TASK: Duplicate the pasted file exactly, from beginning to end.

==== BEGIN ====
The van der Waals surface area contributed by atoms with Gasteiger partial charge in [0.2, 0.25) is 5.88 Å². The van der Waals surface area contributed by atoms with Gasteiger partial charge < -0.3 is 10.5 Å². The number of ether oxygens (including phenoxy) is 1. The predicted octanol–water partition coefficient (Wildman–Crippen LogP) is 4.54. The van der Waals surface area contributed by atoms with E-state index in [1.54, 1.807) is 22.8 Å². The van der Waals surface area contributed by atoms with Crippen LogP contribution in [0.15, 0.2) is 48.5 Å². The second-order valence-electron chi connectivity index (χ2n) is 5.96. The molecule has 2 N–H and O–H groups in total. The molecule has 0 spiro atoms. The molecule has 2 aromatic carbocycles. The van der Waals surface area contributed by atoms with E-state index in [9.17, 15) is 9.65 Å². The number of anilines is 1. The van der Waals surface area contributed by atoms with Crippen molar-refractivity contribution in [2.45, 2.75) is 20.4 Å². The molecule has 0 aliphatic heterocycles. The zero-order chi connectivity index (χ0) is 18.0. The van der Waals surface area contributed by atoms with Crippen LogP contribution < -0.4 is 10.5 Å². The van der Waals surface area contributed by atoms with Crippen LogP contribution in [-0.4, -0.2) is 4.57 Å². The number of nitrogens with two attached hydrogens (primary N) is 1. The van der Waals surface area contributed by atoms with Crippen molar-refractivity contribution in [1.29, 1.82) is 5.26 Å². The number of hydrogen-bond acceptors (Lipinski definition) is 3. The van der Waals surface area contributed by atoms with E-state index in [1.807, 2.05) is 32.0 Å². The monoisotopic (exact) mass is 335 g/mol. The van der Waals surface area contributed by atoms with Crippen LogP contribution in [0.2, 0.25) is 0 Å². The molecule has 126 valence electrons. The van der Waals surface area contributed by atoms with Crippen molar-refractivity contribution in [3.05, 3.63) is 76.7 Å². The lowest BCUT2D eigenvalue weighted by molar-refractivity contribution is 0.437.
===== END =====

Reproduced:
The van der Waals surface area contributed by atoms with Gasteiger partial charge in [0.2, 0.25) is 5.88 Å². The van der Waals surface area contributed by atoms with Gasteiger partial charge < -0.3 is 10.5 Å². The number of ether oxygens (including phenoxy) is 1. The predicted octanol–water partition coefficient (Wildman–Crippen LogP) is 4.54. The van der Waals surface area contributed by atoms with E-state index in [1.54, 1.807) is 22.8 Å². The van der Waals surface area contributed by atoms with Crippen LogP contribution in [0.15, 0.2) is 48.5 Å². The second-order valence-electron chi connectivity index (χ2n) is 5.96. The molecule has 2 N–H and O–H groups in total. The molecule has 0 spiro atoms. The molecule has 2 aromatic carbocycles. The van der Waals surface area contributed by atoms with E-state index in [9.17, 15) is 9.65 Å². The number of anilines is 1. The van der Waals surface area contributed by atoms with Crippen molar-refractivity contribution in [2.45, 2.75) is 20.4 Å². The molecule has 0 aliphatic heterocycles. The zero-order chi connectivity index (χ0) is 18.0. The van der Waals surface area contributed by atoms with Crippen LogP contribution < -0.4 is 10.5 Å². The van der Waals surface area contributed by atoms with Crippen LogP contribution in [-0.4, -0.2) is 4.57 Å². The number of nitrogens with two attached hydrogens (primary N) is 1. The van der Waals surface area contributed by atoms with Crippen molar-refractivity contribution in [1.29, 1.82) is 5.26 Å². The number of hydrogen-bond acceptors (Lipinski definition) is 3. The van der Waals surface area contributed by atoms with E-state index in [1.807, 2.05) is 32.0 Å². The monoisotopic (exact) mass is 335 g/mol. The van der Waals surface area contributed by atoms with Crippen LogP contribution in [0.2, 0.25) is 0 Å². The molecule has 126 valence electrons. The van der Waals surface area contributed by atoms with Crippen molar-refractivity contribution in [3.05, 3.63) is 76.7 Å². The lowest BCUT2D eigenvalue weighted by molar-refractivity contribution is 0.437.